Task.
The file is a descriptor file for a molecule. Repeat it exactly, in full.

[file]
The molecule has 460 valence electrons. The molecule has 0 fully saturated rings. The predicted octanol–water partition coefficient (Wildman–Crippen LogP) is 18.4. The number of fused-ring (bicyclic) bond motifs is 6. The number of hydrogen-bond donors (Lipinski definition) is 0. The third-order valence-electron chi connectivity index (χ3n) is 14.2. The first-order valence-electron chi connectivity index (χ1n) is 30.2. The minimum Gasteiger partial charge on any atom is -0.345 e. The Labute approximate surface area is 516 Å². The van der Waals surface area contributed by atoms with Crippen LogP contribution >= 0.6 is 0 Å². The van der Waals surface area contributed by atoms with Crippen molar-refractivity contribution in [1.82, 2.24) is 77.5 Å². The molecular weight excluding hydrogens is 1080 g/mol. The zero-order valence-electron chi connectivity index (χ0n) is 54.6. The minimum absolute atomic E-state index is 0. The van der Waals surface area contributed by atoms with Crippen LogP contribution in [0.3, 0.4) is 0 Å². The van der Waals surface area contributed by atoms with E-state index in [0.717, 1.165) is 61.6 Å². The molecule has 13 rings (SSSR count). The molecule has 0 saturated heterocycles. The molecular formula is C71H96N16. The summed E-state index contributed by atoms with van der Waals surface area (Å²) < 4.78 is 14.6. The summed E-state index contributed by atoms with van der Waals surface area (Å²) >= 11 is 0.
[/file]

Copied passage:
The molecule has 460 valence electrons. The molecule has 0 fully saturated rings. The predicted octanol–water partition coefficient (Wildman–Crippen LogP) is 18.4. The number of fused-ring (bicyclic) bond motifs is 6. The number of hydrogen-bond donors (Lipinski definition) is 0. The third-order valence-electron chi connectivity index (χ3n) is 14.2. The first-order valence-electron chi connectivity index (χ1n) is 30.2. The minimum Gasteiger partial charge on any atom is -0.345 e. The Labute approximate surface area is 516 Å². The van der Waals surface area contributed by atoms with Crippen LogP contribution >= 0.6 is 0 Å². The van der Waals surface area contributed by atoms with Crippen molar-refractivity contribution in [1.82, 2.24) is 77.5 Å². The molecular weight excluding hydrogens is 1080 g/mol. The zero-order valence-electron chi connectivity index (χ0n) is 54.6. The minimum absolute atomic E-state index is 0. The van der Waals surface area contributed by atoms with Crippen LogP contribution in [0.3, 0.4) is 0 Å². The van der Waals surface area contributed by atoms with E-state index in [0.717, 1.165) is 61.6 Å². The molecule has 13 rings (SSSR count). The molecule has 0 saturated heterocycles. The molecular formula is C71H96N16. The summed E-state index contributed by atoms with van der Waals surface area (Å²) < 4.78 is 14.6. The summed E-state index contributed by atoms with van der Waals surface area (Å²) >= 11 is 0.